Hong Kong (Agencies): China will start reviewing merger and acquisition (M&A) deals struck by foreign firms in the country next month in a bid to ensure national security, the cabinet said on Thursday.

Starting from March, foreign investments in military, agriculture, energy and resources, infrastructure, transport systems, technology sectors and other "important equipment" manufacturers may be subject to reviews, the State Council, the Chinese cabinet, said in a statement published online.

The government will launch a "foreign investment security review board" under the cabinet, of which members will come from the National Development and Reform Commission, the Ministry of Commerce and other agencies.

"The State Council said reviews will scrutinize factors, including the impacts on China's defense technology research and development, the country's economic integrity and people's daily life," said Li Hong, a columnist for the official People's Daily.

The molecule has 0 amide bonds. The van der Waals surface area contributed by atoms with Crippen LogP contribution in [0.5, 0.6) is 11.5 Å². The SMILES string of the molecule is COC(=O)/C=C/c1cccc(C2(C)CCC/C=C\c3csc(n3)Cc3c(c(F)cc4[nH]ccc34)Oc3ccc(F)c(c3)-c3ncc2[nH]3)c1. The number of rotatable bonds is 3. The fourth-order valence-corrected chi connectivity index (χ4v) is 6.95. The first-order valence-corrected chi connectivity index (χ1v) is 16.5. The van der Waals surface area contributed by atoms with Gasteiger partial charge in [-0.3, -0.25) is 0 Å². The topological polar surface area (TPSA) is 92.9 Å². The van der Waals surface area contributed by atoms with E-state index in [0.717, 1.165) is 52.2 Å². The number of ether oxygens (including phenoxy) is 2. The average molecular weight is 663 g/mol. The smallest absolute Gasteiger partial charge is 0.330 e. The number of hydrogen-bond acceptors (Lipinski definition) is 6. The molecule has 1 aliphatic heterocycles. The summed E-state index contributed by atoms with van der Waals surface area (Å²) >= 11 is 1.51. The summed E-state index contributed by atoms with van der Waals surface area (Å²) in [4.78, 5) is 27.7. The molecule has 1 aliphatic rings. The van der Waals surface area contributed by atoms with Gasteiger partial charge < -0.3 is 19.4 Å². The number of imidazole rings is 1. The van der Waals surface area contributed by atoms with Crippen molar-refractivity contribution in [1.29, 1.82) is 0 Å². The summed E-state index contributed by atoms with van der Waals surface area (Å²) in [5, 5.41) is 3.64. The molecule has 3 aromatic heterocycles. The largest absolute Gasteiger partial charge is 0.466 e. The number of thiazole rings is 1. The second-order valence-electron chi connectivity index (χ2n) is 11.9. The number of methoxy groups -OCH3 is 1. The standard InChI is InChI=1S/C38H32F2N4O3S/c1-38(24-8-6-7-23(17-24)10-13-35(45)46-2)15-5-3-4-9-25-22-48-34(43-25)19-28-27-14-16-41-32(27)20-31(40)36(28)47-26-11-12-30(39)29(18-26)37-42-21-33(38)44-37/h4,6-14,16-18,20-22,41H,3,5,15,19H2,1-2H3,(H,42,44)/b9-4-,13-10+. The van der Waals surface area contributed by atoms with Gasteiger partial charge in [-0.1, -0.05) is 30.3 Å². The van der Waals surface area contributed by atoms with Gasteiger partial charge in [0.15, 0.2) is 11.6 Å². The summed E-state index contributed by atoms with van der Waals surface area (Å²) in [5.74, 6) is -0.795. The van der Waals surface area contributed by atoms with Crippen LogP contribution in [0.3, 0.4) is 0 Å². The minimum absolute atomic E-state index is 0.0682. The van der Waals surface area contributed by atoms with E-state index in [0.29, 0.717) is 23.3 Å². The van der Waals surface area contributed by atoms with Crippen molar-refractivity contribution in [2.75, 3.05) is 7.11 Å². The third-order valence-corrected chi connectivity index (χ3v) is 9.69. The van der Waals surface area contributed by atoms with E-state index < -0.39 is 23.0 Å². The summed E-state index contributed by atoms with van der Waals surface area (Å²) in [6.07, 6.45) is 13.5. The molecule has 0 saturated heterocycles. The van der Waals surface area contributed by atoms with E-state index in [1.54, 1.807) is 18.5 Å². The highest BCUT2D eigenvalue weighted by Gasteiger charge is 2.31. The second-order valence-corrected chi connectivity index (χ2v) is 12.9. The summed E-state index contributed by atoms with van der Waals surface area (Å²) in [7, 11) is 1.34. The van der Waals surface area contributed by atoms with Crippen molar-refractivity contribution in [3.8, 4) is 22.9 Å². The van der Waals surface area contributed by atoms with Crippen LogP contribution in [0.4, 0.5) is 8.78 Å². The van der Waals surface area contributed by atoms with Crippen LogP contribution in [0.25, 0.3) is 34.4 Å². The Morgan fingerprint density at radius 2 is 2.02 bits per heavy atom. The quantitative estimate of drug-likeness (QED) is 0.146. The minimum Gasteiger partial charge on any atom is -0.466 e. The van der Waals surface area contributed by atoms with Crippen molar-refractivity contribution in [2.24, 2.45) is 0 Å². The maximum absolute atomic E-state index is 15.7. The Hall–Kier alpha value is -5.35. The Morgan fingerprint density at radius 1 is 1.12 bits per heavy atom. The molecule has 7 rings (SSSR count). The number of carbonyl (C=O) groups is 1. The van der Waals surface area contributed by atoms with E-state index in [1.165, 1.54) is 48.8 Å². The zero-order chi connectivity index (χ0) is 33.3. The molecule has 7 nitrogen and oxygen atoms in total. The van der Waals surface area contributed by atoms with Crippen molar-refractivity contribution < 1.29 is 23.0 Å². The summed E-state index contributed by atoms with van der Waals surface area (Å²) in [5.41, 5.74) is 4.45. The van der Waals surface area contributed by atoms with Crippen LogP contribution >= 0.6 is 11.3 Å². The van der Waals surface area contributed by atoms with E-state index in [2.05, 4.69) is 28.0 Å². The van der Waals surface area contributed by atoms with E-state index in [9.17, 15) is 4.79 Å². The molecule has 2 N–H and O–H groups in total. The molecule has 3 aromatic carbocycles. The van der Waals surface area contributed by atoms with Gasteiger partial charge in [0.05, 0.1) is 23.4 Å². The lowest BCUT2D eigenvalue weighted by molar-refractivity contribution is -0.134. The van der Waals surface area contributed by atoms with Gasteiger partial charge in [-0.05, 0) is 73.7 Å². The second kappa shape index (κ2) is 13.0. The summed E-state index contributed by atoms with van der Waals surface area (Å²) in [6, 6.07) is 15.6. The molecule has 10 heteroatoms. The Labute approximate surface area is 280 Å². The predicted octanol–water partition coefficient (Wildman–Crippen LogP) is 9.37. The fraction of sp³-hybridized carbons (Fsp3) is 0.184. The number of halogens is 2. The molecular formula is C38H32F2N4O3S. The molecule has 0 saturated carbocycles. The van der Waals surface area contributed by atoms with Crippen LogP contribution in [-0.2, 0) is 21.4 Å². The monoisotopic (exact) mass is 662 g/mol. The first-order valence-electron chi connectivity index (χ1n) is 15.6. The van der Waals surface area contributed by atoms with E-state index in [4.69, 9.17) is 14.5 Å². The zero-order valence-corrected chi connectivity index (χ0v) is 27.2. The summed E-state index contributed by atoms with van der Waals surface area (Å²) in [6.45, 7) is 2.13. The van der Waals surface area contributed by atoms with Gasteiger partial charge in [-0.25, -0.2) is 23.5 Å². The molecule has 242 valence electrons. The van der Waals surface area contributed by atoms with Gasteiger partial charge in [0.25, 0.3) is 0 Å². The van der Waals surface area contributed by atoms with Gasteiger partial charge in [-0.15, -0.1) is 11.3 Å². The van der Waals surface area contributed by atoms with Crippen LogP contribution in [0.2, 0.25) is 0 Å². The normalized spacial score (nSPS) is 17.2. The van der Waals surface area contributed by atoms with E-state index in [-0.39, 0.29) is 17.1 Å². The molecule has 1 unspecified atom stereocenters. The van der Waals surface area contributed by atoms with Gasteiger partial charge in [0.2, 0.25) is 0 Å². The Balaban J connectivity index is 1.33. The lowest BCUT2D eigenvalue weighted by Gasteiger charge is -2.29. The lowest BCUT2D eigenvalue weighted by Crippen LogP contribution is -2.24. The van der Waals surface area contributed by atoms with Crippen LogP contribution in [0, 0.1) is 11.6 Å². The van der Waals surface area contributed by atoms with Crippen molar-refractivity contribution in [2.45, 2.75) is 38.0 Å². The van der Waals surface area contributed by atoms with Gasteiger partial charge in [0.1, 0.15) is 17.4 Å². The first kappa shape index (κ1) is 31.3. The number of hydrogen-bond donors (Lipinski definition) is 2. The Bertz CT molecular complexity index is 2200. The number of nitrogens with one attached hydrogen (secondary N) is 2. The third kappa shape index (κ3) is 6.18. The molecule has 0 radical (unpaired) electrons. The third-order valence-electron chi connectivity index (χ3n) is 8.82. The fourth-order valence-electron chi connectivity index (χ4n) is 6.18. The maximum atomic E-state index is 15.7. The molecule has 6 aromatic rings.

Under the new regulation, Chinese government agencies, trade associations, competitors, suppliers and other related parties will be allowed to apply for reviews of M&A deals involving foreign investors.

In the past, China had blocked a number of foreign attempts to buy into its local companies.

Coca-Cola Co.'s USD 2.4 billion bid for the country's top juice maker, Huiyuan Co., was rejected in 2009.

In 2008, buyout giant Carlyle Group's $375 million bid for Xugong Group Construction Machinery Co., the nation's biggest construction equipment maker, was turned down, while
Russia's Evraz Group failed to take control of Delong Holdings Ltd., a Chinese steelmaker listed in Singapore, in a $1.5 billion deal.

Luxembourg-based steel giant ArcelorMittal Group was not successful in gaining a majority stake in China Oriental Group in 2007.

Meanwhile, the world's second-largest economy attracted $105.7 billion in foreign direct investments in 2010, up 17.4 percent from 2009.